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Breakthrough Study May Change Emergency Stroke Treatment

Posted by Lynn Bronikowski Nov 21 2017

Breakthrough results of an international study could impact tens of thousands of stroke patients in the U.S. who arrive at hospital emergency rooms more than six hours after their stroke symptoms begin.

Current guidelines suggest that after six hours too much time has passed for these patients to be helped by devices that reach into the brain to remove the blood clots cutting off oxygen to the brain.

But a study in the New England Journal of Medicine found that intervening with carefully selected patients could significantly reduce their disability.

“This study emphatically shows that we should not give up on these patients because of arbitrary time guidelines,” said Erol Veznedaroglu, MD, FACS, FAANS, FAHA, chairman of Global Neurosciences Institute, based in Philadelphia, and an investigator of the study.

“In the right patients, we can significantly reduce disability by removing blood clots in the brain even up to 24 hours from the onset of symptoms. This study will force every emergency department in America to rethink the way they treat stroke patients,” said Veznedaroglu said, who also is director of Drexel Neurosciences Institute.

The international, multi-center clinical study, known as the DAWN trial, explored the use of mechanical thrombectomy, which involves a catheter placed in the femoral artery in the leg and threaded up the aorta and into the brain to remove blood clots and restore the blood supply to the brain.
The study examined patients who were known to be well six to 24 hours before treatment. There are many reasons people do not seek immediate medical treatment. Some people do not recognize their symptoms as stroke, are alone and unable to seek help, or are asleep during the stroke.

From September 2014 through February 2017, there were 206 patients enrolled in the trial; 107 were assigned to the thrombectomy group; and 99 to the control group.

About half, or 48 percent, of the patients who had their clot removed showed a considerable decrease in disability. They were independent in their daily lives 90 days after treatment. Just over 13 percent of the medication group had a similar decrease in disability.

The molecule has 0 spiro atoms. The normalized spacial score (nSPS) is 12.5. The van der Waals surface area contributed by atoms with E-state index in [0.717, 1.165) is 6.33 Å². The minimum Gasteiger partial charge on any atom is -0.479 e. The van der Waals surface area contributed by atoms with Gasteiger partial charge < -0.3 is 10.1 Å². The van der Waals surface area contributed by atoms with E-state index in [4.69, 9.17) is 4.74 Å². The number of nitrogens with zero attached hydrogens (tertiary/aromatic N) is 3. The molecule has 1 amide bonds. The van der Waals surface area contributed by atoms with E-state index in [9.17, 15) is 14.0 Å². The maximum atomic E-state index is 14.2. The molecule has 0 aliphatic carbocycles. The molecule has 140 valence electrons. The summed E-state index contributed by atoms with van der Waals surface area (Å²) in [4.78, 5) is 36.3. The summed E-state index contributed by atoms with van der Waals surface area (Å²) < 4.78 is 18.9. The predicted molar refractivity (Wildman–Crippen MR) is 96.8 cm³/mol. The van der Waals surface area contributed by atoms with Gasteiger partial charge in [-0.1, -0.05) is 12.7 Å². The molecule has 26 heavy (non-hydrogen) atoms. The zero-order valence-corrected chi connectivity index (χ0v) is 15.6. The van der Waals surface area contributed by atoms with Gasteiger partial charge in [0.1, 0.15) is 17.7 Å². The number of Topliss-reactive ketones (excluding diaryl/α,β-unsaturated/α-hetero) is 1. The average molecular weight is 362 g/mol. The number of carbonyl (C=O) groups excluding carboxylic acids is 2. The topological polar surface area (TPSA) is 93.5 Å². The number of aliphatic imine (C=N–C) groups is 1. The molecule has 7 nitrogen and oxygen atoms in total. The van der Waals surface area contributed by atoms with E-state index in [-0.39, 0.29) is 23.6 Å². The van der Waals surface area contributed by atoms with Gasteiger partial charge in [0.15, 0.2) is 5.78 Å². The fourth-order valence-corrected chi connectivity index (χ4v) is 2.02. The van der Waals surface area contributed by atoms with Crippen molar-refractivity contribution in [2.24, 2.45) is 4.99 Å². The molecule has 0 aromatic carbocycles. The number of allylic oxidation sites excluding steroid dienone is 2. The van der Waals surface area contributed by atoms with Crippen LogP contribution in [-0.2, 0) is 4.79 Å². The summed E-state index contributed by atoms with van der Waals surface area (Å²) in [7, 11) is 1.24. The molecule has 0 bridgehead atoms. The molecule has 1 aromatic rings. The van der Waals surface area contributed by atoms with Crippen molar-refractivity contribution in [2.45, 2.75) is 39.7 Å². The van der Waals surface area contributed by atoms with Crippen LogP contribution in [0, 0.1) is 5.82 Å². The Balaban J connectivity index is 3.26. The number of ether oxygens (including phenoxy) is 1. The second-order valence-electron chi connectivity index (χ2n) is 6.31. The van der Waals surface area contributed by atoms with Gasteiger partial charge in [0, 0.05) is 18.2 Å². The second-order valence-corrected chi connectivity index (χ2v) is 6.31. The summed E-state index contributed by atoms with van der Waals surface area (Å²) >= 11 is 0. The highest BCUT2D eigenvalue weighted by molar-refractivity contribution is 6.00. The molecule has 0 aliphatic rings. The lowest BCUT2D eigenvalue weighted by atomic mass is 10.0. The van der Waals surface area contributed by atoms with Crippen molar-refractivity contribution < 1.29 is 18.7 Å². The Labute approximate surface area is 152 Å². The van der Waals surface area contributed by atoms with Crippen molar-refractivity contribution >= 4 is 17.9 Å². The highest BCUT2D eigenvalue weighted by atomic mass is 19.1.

The data were so striking the independent Data Safety Monitoring Board overseeing the study recommended the trial be ended early and the results announced. The original aim was to enroll 500 patients.

GNI neurosurgeons were among the first to challenge the treatment window guidelines. In 2015, GNI neurosurgeons, including Mandy J. Binning, MD, found value in clot removal beyond six hours. That study, in the Journal of NeuroInterventional Surgery, found clot removal safe and effective for patients unsure of the onset of symptoms because they were asleep.

“For years we have provided clot retrieval for patients after six hours, and we were often criticized for going against the guidelines. But we did what we believed was best for our patients,” said Dr. Veznedaroglu.

He emphasized that not all patients would be candidates for clot retrieval beyond six hours. Neurosurgeons should intervene when images of the brain, obtained using a specialized CT scan technology, show that salvageable brain exists beyond the clot. Neurosurgeons also must look at the patient’s clinical symptoms.

Each year, some 795,000 Americans experience a stroke. Stroke is the third leading cause of death in the United States. More than 140,000people die each year from stroke, and it’s a leading cause of serious, long-term disability in the United States.

“We desperately need to move forward with innovation and to make sure our clinical guidelines give all our patients the very best shot at returning to the life they had before their stroke,” Dr. Veznedaroglu said.

Global Neurosciences Institute partners with select healthcare systems to provide academic and research leadership in the field of neuroscience.

 

 

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